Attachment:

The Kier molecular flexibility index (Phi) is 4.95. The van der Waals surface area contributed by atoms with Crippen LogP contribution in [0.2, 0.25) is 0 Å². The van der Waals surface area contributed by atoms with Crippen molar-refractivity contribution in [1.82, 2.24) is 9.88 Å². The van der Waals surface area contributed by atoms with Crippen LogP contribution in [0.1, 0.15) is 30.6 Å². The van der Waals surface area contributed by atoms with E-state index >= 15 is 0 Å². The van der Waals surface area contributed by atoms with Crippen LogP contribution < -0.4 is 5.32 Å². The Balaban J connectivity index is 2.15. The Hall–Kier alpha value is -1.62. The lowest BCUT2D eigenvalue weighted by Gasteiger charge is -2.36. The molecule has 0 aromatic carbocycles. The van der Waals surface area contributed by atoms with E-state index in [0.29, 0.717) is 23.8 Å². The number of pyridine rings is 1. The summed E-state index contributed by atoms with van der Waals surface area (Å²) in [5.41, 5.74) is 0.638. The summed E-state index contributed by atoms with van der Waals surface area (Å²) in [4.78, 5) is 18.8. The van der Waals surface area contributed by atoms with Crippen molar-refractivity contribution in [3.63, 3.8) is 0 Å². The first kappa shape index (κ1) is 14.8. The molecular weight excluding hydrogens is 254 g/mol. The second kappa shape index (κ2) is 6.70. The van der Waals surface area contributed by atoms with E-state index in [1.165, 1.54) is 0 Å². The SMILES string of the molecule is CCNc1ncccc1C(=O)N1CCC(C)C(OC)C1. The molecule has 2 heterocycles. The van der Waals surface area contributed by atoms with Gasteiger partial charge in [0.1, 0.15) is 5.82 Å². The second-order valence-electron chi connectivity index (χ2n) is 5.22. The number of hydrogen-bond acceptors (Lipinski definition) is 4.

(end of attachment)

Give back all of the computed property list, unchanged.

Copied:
The Kier molecular flexibility index (Phi) is 4.95. The van der Waals surface area contributed by atoms with Crippen LogP contribution in [0.2, 0.25) is 0 Å². The van der Waals surface area contributed by atoms with Crippen molar-refractivity contribution in [1.82, 2.24) is 9.88 Å². The van der Waals surface area contributed by atoms with Crippen LogP contribution in [0.1, 0.15) is 30.6 Å². The van der Waals surface area contributed by atoms with E-state index >= 15 is 0 Å². The van der Waals surface area contributed by atoms with Crippen LogP contribution < -0.4 is 5.32 Å². The Balaban J connectivity index is 2.15. The Hall–Kier alpha value is -1.62. The lowest BCUT2D eigenvalue weighted by Gasteiger charge is -2.36. The molecule has 0 aromatic carbocycles. The van der Waals surface area contributed by atoms with E-state index in [0.29, 0.717) is 23.8 Å². The number of pyridine rings is 1. The summed E-state index contributed by atoms with van der Waals surface area (Å²) in [5.41, 5.74) is 0.638. The summed E-state index contributed by atoms with van der Waals surface area (Å²) in [4.78, 5) is 18.8. The van der Waals surface area contributed by atoms with Crippen molar-refractivity contribution in [3.63, 3.8) is 0 Å². The first kappa shape index (κ1) is 14.8. The molecular weight excluding hydrogens is 254 g/mol. The second kappa shape index (κ2) is 6.70. The van der Waals surface area contributed by atoms with E-state index in [1.165, 1.54) is 0 Å². The SMILES string of the molecule is CCNc1ncccc1C(=O)N1CCC(C)C(OC)C1. The molecule has 2 heterocycles. The van der Waals surface area contributed by atoms with Gasteiger partial charge in [0.1, 0.15) is 5.82 Å². The second-order valence-electron chi connectivity index (χ2n) is 5.22. The number of hydrogen-bond acceptors (Lipinski definition) is 4.